A struggling NHS trust that has been rated ‘inadequate’ for more than two years has appointed a new nursing chief to help turn around its fortunes.
Alice Webster will take on the role of director of nursing, midwifery, allied health professions and community division at the Isle of Wight NHS Trust on 4 February.
“Alice has a great range of experience which will be important as we move forward”
She is currently regional director of nursing at NHS Improvement in the South and prior to that she was director of nursing and quality at East Sussex NHS Hospitals Trust.
Ms Webster will succeed Dr Barbara Stuttle, who has held the job since October 2017.
The trust is the only one in England to provide the full range of acute, community, mental health and ambulance services.
It serves a population of around 140,000 people living on the island and this rises to more than 230,000 during peak tourism seasons.
Maggie Oldham, chief executive of Isle of Wight NHS Trust, said Ms Webster was joining the organisation’s executive team at a “critical time”.
The trust was given the worst rating of ‘inadequate’ by the Care Quality Commission in November 2016 and it was placed into special measures in April 2017.
The watchdog returned for another inspection at the beginning of 2018, but the trust failed to make enough to progress to up its rating or be pulled out of special measures.
England’s chief inspector of hospitals, Professor Ted Baker, told the trust it must make further significant improvements to the quality of its services.
Ms Oldham said the trust was now consolidating its “Getting to Good” programme and was developing a “different supportive culture”.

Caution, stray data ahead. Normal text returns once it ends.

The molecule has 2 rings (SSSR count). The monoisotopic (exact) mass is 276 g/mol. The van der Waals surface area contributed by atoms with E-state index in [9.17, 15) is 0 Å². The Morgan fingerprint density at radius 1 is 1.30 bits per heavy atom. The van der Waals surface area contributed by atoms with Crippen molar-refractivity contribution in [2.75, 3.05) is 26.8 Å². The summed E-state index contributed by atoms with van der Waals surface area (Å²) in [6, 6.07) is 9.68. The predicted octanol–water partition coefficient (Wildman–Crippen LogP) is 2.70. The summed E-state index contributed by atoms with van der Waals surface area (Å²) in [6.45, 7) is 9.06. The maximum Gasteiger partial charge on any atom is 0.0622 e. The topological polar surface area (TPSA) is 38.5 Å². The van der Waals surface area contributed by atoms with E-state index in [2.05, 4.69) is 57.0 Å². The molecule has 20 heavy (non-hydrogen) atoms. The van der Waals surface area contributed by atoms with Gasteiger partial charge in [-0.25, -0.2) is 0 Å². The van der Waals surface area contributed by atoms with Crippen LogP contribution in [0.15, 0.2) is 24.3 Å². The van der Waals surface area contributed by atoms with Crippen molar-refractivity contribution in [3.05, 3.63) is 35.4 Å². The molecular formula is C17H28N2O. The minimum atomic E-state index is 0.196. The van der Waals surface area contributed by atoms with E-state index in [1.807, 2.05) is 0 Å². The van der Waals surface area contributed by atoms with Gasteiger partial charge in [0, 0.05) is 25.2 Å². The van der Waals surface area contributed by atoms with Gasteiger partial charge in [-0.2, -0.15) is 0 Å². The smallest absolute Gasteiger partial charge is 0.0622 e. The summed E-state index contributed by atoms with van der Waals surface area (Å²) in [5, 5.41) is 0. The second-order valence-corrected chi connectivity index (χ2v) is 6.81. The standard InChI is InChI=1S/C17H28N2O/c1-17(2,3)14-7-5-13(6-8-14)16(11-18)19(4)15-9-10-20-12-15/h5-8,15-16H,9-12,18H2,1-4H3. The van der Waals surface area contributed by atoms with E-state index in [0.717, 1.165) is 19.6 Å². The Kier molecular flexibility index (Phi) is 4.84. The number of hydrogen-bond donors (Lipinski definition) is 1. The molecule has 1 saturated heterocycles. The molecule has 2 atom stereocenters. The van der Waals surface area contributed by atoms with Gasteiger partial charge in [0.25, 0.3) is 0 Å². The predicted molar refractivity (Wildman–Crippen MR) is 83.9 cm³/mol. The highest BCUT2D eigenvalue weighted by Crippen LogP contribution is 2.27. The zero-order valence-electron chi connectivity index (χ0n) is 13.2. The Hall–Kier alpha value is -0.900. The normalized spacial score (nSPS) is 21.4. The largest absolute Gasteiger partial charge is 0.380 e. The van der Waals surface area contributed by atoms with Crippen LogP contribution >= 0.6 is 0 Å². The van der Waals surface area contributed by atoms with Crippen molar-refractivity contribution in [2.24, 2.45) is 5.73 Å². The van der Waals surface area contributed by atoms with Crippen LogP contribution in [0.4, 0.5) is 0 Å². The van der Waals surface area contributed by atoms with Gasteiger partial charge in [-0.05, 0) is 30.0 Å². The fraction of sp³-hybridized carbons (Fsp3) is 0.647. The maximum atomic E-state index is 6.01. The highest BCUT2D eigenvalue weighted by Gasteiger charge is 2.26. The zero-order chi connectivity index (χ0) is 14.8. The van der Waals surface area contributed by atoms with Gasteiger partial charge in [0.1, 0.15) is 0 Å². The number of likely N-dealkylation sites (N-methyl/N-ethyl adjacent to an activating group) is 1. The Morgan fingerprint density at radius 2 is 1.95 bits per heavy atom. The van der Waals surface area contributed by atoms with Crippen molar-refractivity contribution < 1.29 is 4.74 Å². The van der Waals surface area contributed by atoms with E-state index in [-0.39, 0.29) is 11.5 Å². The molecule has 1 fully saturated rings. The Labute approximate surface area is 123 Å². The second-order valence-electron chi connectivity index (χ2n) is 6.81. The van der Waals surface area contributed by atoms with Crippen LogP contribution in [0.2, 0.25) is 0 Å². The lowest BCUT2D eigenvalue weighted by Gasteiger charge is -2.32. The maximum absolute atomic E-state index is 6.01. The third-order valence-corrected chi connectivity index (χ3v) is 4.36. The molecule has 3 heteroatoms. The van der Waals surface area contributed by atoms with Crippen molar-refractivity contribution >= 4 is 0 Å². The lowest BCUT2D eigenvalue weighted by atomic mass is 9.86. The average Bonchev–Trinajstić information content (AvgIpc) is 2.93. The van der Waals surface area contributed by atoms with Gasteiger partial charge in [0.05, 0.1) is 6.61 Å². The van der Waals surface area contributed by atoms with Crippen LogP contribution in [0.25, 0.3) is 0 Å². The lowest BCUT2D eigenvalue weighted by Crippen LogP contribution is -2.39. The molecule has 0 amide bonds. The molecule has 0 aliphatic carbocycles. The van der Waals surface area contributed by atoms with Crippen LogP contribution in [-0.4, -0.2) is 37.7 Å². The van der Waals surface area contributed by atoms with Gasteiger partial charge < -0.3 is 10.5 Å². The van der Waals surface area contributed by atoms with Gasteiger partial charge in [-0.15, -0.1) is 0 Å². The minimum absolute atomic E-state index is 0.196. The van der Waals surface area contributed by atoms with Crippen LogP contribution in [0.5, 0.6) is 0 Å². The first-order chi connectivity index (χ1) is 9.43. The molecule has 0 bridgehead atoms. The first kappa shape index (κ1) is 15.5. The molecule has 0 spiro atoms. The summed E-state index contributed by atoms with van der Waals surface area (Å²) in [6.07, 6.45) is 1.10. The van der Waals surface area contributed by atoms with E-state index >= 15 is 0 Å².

“I am really looking forward to joining the trust”
She added: “Alice has a great range of experience which will be important as we move forward on our journey to ensure that all patients on the Isle of Wight get the best possible care.”
Qualifying as a nurse, midwife and health visitor in the early 1990s, Ms Webster has worked in both secondary and primary care in the UK and Australia.
Since 1999, she has held a variety of roles within the health sector in East Sussex and is said to be passionate about developing models of care in the community.
Ms Webster was instrumental in the creation of the England Centre for Practice Development at Canterbury Christ Church University with which she has published papers about person-centred practices.
Speaking of her appointment, Ms Webster said: “I am really looking forward to joining the trust and working with teams across the community, ambulance, mental health and hospital based services to build-upon and develop care in which patients and service users are central to everything we do.”